By Dick Morris on September 23, 2011

From the start of his candidacy, we worried that the illegal immigration issue would prove to be his undoing and now Texas Governor Rick Perry has stumbled badly over the issue. In the Fox News/Google debate yesterday, his opposition to a border fence and support for instate tuition for illegal immigrants grated with conservative voters and, likely, handed the lead in the Republican nominating process back over to former Governor Mitt Romney.

In the process, Perry’s fall may drive enough votes to Michele Bachmann — in concert with voters who might otherwise vote for Sarah Palin — to put her back into the top tier in the race. It also will open the doors to more candidates to rise in the pack. Voters are still frustrated with Romney because of his support of Romneycare in Massachusetts and his flip flops on abortion and other issues. If the race evolves into Romney vs. the field, alternatives are bound to surface.

How far will Perry drop? He has a regional southern base and that will hold him up. But, once you fall from front runner heights, it is very difficult to come back. Such are the perils of a premature front runner.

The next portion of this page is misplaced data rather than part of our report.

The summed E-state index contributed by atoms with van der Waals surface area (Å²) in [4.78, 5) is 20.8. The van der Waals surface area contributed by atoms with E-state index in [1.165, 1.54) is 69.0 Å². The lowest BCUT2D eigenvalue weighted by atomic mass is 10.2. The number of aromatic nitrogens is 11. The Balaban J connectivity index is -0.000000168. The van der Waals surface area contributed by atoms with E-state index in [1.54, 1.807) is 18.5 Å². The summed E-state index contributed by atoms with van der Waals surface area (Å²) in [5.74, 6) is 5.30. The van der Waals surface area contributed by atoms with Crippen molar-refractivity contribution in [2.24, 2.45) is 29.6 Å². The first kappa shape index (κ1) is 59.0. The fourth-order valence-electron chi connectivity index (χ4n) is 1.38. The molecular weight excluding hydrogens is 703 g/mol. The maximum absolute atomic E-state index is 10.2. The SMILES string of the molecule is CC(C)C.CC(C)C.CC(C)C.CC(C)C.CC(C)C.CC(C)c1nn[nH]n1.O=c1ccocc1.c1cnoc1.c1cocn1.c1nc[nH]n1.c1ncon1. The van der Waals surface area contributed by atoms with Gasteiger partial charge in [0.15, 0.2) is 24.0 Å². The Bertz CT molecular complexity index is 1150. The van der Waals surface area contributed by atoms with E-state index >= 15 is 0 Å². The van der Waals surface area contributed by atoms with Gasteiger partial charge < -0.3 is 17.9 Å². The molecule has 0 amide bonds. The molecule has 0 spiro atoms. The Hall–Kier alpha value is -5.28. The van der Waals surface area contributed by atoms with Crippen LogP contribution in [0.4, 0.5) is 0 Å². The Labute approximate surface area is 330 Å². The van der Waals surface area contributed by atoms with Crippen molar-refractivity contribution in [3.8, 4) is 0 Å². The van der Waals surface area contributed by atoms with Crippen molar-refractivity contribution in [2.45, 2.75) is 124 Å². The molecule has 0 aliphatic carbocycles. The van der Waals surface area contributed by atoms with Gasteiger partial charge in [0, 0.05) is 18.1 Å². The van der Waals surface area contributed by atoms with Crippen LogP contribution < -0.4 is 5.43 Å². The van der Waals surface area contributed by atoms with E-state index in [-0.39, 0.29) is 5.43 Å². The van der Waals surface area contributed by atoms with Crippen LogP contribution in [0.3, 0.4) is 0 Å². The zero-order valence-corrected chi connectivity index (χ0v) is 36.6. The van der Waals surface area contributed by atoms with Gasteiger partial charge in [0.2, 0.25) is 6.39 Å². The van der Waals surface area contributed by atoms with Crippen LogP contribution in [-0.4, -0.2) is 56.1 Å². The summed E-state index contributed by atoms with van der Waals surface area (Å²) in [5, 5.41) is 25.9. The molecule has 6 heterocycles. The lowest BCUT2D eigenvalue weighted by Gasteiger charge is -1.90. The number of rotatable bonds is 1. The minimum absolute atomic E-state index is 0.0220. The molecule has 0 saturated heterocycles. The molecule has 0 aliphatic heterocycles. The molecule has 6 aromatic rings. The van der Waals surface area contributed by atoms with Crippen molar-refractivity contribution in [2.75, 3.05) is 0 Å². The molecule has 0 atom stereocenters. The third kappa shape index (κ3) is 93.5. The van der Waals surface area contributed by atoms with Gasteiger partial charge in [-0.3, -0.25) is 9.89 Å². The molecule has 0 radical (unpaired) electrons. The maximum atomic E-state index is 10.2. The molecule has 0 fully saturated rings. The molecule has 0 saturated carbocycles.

Why is immigration so fundamental with GOP primary voters?

It is the Freudian blank page on which each voter projects his or her particular concerns. For those who are worried about jobs, illegals compete for employment opportunities. For partisan Republicans, illegals might turn into Democratic voters through amnesty. For those focusing on education, they crowd the schools. Transportation? They clog the roads. Health care? They are on line ahead of you at the clinic.

Perry’s opposition to a fence is hard to understand. How can “boots on the ground” keep out illegals without the electronic surveillance a fence makes possible? With 1200 miles of border, stationing a soldier even at close intervals would consume a massive amount of manpower. A fence, with electronic sensors, offers an opportunity to delay the illegal entrants until the boots can get to the scene.

For his part, Romney was presidential, dignified, humorous, and likeable in the debate. But he was also forceful, good at scoring points and landing punches without surrendering his perch of dignity. It was the kind of performance we will need from a candidate in the fall of next year.

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